There’s too much story for one play in Neverwhere, but it’s a hell of a visual trip | Theater Review | Chicago Reader

There’s too much story for one play in Neverwhere, but it’s a hell of a visual trip 

Young audiences may appreciate it more than their parents.

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Suzanne Plunkett

By definition, all theater is some sort of cosplay, and by golly does this stage adaptation of Neil Gaiman's 1996 BBC Two series and subsequent novelization lean into the LARP-iest version of it. Ilesa Duncan's adventurous revival of Robert Kauzlaric's play (originally directed for Lifeline by Paul S. Holmquist in 2010) showcases both the merits and drawbacks of fantasy onstage—but it's inarguably one hell of a visual trip.

A moderately successful and majorly bored office drone (Jose Nateras) upends his whole universe when he crosses paths with a magical being (Samantha Newcomb) on the run from a pair of wisecracking interdimensional bogeymen (John Henry Roberts, LaQuin Groves). Teaming up with a warrior (Aneisa Hicks), a hustler (Matthew Singleton), and a rat whisperer (Michaela Petro), they set out on a subterranean Wizard of Oz -style journey beneath London's streets where finding a path home involves battles with giant bores and alliances with pigeons.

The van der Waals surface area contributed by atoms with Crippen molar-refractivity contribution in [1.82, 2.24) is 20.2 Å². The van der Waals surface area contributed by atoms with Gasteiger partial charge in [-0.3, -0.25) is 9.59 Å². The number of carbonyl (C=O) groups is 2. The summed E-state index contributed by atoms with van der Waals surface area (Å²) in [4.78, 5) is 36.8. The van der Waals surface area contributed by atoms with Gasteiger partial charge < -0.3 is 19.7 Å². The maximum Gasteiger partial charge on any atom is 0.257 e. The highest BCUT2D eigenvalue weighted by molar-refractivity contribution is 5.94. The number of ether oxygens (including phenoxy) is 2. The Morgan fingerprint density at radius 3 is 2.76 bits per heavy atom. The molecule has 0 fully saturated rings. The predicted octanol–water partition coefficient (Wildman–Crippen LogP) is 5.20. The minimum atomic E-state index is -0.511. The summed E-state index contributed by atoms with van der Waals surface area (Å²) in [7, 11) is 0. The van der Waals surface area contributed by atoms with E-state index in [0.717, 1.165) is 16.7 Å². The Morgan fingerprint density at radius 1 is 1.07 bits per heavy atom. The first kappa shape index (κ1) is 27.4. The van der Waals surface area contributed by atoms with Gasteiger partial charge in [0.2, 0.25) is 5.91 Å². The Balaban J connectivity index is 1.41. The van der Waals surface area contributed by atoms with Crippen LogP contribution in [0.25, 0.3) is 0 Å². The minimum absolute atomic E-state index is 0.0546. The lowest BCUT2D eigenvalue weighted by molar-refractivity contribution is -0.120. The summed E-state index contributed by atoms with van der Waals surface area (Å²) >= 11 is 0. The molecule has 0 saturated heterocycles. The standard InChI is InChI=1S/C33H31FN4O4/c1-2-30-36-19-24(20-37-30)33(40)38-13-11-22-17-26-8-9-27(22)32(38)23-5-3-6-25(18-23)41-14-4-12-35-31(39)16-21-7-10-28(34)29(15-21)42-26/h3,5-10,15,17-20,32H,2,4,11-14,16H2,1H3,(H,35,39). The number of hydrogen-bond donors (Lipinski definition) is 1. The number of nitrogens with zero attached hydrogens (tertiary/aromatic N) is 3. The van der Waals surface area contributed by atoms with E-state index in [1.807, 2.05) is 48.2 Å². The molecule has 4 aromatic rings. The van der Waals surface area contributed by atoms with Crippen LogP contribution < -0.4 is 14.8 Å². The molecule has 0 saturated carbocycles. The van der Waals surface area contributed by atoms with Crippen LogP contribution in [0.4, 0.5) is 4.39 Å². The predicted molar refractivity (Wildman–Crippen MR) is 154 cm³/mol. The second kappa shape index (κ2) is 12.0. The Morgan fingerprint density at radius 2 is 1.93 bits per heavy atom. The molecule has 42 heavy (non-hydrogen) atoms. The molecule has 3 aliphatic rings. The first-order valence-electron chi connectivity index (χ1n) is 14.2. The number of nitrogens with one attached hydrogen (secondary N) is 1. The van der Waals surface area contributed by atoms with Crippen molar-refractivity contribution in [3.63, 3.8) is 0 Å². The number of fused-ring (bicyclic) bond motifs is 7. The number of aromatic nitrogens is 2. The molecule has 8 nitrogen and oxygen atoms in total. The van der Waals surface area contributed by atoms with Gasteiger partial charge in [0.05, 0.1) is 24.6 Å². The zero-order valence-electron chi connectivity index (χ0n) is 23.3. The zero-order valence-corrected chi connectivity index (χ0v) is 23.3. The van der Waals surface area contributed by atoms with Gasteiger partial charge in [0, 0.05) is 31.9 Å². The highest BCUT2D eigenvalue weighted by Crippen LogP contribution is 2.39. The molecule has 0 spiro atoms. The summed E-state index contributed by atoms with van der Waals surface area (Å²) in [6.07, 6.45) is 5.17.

The timing of the remount seems apropos enough—thanks to the advent of streaming services, Gaiman's once-niche brand of heady, allegorical sci-fi fantasy British Invasion noir is the stuff of many different popular series, including Gaiman's own American Gods. I wonder, though, if all of the video game-ish chasing down of keys and jewelry boxes and magical whatsits works better in serialized form than crammed into two and a half hours.

The material itself likely resonates better with younger audiences, but even grown-ups will appreciate Alan Donahue's scenic and properties design-an elaborate labyrinth of kaleidoscoping, whooshing doors and architectural fragments—and Mike Oleon's personality-rich menagerie of puppets.   v

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